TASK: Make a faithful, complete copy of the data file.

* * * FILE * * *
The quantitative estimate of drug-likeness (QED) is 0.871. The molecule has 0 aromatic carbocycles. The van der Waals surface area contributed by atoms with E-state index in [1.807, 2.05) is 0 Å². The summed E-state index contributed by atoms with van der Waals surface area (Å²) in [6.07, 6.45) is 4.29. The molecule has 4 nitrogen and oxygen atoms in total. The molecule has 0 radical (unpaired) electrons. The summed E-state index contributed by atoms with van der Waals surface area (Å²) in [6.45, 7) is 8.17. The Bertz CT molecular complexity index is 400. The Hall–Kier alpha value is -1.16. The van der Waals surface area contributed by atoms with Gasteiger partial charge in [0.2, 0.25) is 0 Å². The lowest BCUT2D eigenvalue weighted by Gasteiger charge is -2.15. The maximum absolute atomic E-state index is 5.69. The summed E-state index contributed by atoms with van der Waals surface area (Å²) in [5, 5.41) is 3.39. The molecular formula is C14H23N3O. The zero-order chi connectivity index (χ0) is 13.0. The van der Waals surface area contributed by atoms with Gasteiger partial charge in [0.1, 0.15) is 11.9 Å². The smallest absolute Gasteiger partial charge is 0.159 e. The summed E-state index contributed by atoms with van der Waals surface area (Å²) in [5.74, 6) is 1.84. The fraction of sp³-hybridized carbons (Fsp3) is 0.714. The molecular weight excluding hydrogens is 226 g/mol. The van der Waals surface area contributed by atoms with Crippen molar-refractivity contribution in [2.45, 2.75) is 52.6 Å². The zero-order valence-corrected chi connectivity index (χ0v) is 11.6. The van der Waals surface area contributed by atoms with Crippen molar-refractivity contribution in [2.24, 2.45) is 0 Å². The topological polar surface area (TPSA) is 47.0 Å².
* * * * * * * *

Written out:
The quantitative estimate of drug-likeness (QED) is 0.871. The molecule has 0 aromatic carbocycles. The van der Waals surface area contributed by atoms with E-state index in [1.807, 2.05) is 0 Å². The summed E-state index contributed by atoms with van der Waals surface area (Å²) in [6.07, 6.45) is 4.29. The molecule has 4 nitrogen and oxygen atoms in total. The molecule has 0 radical (unpaired) electrons. The summed E-state index contributed by atoms with van der Waals surface area (Å²) in [6.45, 7) is 8.17. The Bertz CT molecular complexity index is 400. The Hall–Kier alpha value is -1.16. The van der Waals surface area contributed by atoms with Gasteiger partial charge in [0.2, 0.25) is 0 Å². The lowest BCUT2D eigenvalue weighted by Gasteiger charge is -2.15. The maximum absolute atomic E-state index is 5.69. The summed E-state index contributed by atoms with van der Waals surface area (Å²) in [5, 5.41) is 3.39. The molecular formula is C14H23N3O. The zero-order chi connectivity index (χ0) is 13.0. The van der Waals surface area contributed by atoms with Gasteiger partial charge in [0.1, 0.15) is 11.9 Å². The smallest absolute Gasteiger partial charge is 0.159 e. The summed E-state index contributed by atoms with van der Waals surface area (Å²) in [5.74, 6) is 1.84. The fraction of sp³-hybridized carbons (Fsp3) is 0.714. The molecular weight excluding hydrogens is 226 g/mol. The van der Waals surface area contributed by atoms with Crippen molar-refractivity contribution in [2.45, 2.75) is 52.6 Å². The zero-order valence-corrected chi connectivity index (χ0v) is 11.6. The van der Waals surface area contributed by atoms with Crippen molar-refractivity contribution in [2.24, 2.45) is 0 Å². The topological polar surface area (TPSA) is 47.0 Å².